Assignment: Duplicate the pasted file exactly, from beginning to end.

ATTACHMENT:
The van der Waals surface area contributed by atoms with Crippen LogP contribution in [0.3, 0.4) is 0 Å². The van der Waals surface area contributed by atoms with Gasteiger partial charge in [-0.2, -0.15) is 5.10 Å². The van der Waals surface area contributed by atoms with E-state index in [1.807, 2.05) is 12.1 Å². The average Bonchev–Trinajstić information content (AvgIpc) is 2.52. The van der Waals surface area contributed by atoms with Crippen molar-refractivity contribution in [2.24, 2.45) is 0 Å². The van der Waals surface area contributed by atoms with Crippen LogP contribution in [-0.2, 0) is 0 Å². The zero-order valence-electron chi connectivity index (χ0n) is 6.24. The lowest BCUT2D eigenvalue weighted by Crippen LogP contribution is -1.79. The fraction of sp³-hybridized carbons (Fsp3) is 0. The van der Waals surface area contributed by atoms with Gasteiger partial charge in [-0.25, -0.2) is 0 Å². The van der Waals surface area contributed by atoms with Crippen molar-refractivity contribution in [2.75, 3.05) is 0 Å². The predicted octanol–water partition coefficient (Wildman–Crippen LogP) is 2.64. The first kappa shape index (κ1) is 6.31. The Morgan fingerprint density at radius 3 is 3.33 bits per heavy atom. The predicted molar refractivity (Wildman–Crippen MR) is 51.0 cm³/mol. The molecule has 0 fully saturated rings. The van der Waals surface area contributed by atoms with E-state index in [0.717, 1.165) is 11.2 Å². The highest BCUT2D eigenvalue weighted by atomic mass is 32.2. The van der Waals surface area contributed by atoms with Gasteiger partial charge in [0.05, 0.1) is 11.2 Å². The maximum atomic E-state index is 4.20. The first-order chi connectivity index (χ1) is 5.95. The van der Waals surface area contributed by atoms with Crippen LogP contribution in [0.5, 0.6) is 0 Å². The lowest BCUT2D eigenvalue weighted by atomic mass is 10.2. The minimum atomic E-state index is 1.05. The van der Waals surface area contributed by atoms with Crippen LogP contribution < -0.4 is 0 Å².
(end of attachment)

The van der Waals surface area contributed by atoms with Crippen LogP contribution in [0.3, 0.4) is 0 Å². The van der Waals surface area contributed by atoms with Gasteiger partial charge in [-0.2, -0.15) is 5.10 Å². The van der Waals surface area contributed by atoms with E-state index in [1.807, 2.05) is 12.1 Å². The average Bonchev–Trinajstić information content (AvgIpc) is 2.52. The van der Waals surface area contributed by atoms with Crippen molar-refractivity contribution in [2.24, 2.45) is 0 Å². The van der Waals surface area contributed by atoms with Crippen LogP contribution in [-0.2, 0) is 0 Å². The zero-order valence-electron chi connectivity index (χ0n) is 6.24. The lowest BCUT2D eigenvalue weighted by Crippen LogP contribution is -1.79. The fraction of sp³-hybridized carbons (Fsp3) is 0. The van der Waals surface area contributed by atoms with Gasteiger partial charge in [-0.25, -0.2) is 0 Å². The van der Waals surface area contributed by atoms with Crippen molar-refractivity contribution in [2.75, 3.05) is 0 Å². The predicted octanol–water partition coefficient (Wildman–Crippen LogP) is 2.64. The first kappa shape index (κ1) is 6.31. The Morgan fingerprint density at radius 3 is 3.33 bits per heavy atom. The predicted molar refractivity (Wildman–Crippen MR) is 51.0 cm³/mol. The molecule has 0 fully saturated rings. The van der Waals surface area contributed by atoms with E-state index in [0.717, 1.165) is 11.2 Å². The highest BCUT2D eigenvalue weighted by atomic mass is 32.2. The van der Waals surface area contributed by atoms with Gasteiger partial charge in [0.05, 0.1) is 11.2 Å². The maximum atomic E-state index is 4.20. The first-order chi connectivity index (χ1) is 5.95. The van der Waals surface area contributed by atoms with Crippen LogP contribution in [0.5, 0.6) is 0 Å². The lowest BCUT2D eigenvalue weighted by atomic mass is 10.2. The minimum atomic E-state index is 1.05. The van der Waals surface area contributed by atoms with Crippen LogP contribution < -0.4 is 0 Å².